The keg stand (still stand?) was inadvisable, and I told you not to do it. It's no wonder you slept through all the early morning percussion.

Once the gear is set up, the process is pretty straightforward. You take a mash or a wash--something with an alcohol content in the neighborhood of wine or beer--and boil it slowly, catching the steam in a copper coil, which condenses the steam back into liquid. Since alcohol boils before water, you'll leave most of the water behind, and take out the alcohol. That stuff you were slurping right off the line was probably 150 proof.

What did you expect when you started White Dog, and what were the biggest surprises?

I expected something more pacific and bucolic than what I got. My research led me in strange directions, away from hillbillies, away from the Smoky Mountains. I thought I'd spend a lot of time at a party like the one in the old Mountain Dew commercial--a rope swing, a swimming hole, and cut-off blue jeans. Instead, I spent a lot of time reading federal indictments and working through evidentiary minutiae. I thought that most of the liquor I found would be good stuff made by people who wanted to carry on a mountain tradition. It's not that I didn't find any traditionalists--I did--it's just that they don't actually make much of the illicit booze floating around out there. The biggest still ever busted was a daisy-chained system of 800-gallon boilers in a building in Virginia; there were thirty-six of them. That's 28,800 gallons.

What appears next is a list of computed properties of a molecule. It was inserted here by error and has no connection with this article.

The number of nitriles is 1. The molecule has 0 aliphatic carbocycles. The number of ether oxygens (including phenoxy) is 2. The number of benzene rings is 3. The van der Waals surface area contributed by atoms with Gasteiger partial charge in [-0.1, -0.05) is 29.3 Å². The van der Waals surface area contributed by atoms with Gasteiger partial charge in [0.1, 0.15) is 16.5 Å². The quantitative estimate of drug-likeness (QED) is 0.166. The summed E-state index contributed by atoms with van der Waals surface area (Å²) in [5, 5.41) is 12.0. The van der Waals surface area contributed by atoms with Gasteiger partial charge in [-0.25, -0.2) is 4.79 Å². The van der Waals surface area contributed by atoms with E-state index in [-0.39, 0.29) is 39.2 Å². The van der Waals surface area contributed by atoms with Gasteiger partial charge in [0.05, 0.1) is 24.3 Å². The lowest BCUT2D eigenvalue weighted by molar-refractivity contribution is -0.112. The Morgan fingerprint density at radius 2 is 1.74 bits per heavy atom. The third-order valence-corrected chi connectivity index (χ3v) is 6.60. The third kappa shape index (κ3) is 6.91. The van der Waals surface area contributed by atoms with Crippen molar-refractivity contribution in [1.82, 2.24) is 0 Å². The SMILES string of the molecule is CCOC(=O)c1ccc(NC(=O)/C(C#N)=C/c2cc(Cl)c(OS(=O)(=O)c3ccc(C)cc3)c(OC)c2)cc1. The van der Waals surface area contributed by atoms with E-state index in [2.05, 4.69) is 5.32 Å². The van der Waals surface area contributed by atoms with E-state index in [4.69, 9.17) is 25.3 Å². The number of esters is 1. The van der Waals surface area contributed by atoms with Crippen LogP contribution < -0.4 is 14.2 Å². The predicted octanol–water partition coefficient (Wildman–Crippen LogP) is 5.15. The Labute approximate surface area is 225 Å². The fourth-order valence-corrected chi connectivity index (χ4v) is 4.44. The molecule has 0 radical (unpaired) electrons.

How did [your wife] take the news that you were going to be committing crimes in the backyard?

She's game. And anyway, our relationship is founded upon good-natured ribbing. Throughout the book I have a recurring joke in the footnotes--it's a kind of PSA for aspiring ne'er-do-wells--about "How to be a good criminal." When my wife edited the book, she put in her own series: "How to be a bad parent." Entries included: "Boil highly flammable liquids in the kitchen while everyone is asleep."

You write, "Most moonshine is drunk by African-Americans in unlicensed bars called nip joints or shot houses. . . ." You visited a nip joint with "Skillet," who "has been a paratrooper, a numbers runner, a crackhead, and a marijuana dealer." You also met NASCAR great Junior Johnson and learned to drive a stock car. Which of these two car quests was scarier?

I'm always more afraid of things over which I have no control. It was scarier, for instance, to be a passenger in a stock car than it was to drive one. (Clearly, I overestimate myself.) But these things are fun. They might be edgy, but they aren't scary. Alarm clocks are scary. Politics are scary. Race cars? Nip joints? That's entertainment.